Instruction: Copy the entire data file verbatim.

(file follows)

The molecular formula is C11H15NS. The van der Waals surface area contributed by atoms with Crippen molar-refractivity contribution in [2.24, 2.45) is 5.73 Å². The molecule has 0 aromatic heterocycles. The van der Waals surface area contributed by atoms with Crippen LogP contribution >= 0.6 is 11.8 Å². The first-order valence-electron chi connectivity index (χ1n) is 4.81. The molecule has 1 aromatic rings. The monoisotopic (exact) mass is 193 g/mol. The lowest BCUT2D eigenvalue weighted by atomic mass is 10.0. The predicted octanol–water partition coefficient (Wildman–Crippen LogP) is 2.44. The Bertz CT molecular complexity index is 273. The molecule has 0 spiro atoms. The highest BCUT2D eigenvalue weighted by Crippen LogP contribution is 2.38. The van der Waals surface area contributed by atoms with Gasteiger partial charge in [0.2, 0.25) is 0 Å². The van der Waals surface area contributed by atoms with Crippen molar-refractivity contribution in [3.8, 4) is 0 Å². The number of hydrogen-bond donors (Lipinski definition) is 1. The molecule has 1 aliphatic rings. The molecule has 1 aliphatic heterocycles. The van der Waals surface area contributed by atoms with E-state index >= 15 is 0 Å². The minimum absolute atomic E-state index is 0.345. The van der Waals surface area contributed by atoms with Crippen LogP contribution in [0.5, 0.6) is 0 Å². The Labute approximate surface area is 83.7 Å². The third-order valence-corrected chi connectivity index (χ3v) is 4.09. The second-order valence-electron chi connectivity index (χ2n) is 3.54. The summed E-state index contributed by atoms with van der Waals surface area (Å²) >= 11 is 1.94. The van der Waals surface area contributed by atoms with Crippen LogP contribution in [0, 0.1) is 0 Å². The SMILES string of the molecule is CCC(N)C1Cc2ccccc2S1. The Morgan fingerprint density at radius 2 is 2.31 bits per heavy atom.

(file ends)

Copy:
The molecular formula is C11H15NS. The van der Waals surface area contributed by atoms with Crippen molar-refractivity contribution in [2.24, 2.45) is 5.73 Å². The molecule has 0 aromatic heterocycles. The van der Waals surface area contributed by atoms with Crippen LogP contribution >= 0.6 is 11.8 Å². The first-order valence-electron chi connectivity index (χ1n) is 4.81. The molecule has 1 aromatic rings. The monoisotopic (exact) mass is 193 g/mol. The lowest BCUT2D eigenvalue weighted by atomic mass is 10.0. The predicted octanol–water partition coefficient (Wildman–Crippen LogP) is 2.44. The Bertz CT molecular complexity index is 273. The molecule has 0 spiro atoms. The highest BCUT2D eigenvalue weighted by Crippen LogP contribution is 2.38. The van der Waals surface area contributed by atoms with Gasteiger partial charge in [0.2, 0.25) is 0 Å². The van der Waals surface area contributed by atoms with Crippen molar-refractivity contribution in [3.8, 4) is 0 Å². The number of hydrogen-bond donors (Lipinski definition) is 1. The molecule has 1 aliphatic rings. The molecule has 1 aliphatic heterocycles. The van der Waals surface area contributed by atoms with E-state index >= 15 is 0 Å². The minimum absolute atomic E-state index is 0.345. The van der Waals surface area contributed by atoms with Crippen LogP contribution in [0.5, 0.6) is 0 Å². The Labute approximate surface area is 83.7 Å². The third-order valence-corrected chi connectivity index (χ3v) is 4.09. The second-order valence-electron chi connectivity index (χ2n) is 3.54. The summed E-state index contributed by atoms with van der Waals surface area (Å²) >= 11 is 1.94. The van der Waals surface area contributed by atoms with Crippen LogP contribution in [0, 0.1) is 0 Å². The SMILES string of the molecule is CCC(N)C1Cc2ccccc2S1. The Morgan fingerprint density at radius 2 is 2.31 bits per heavy atom.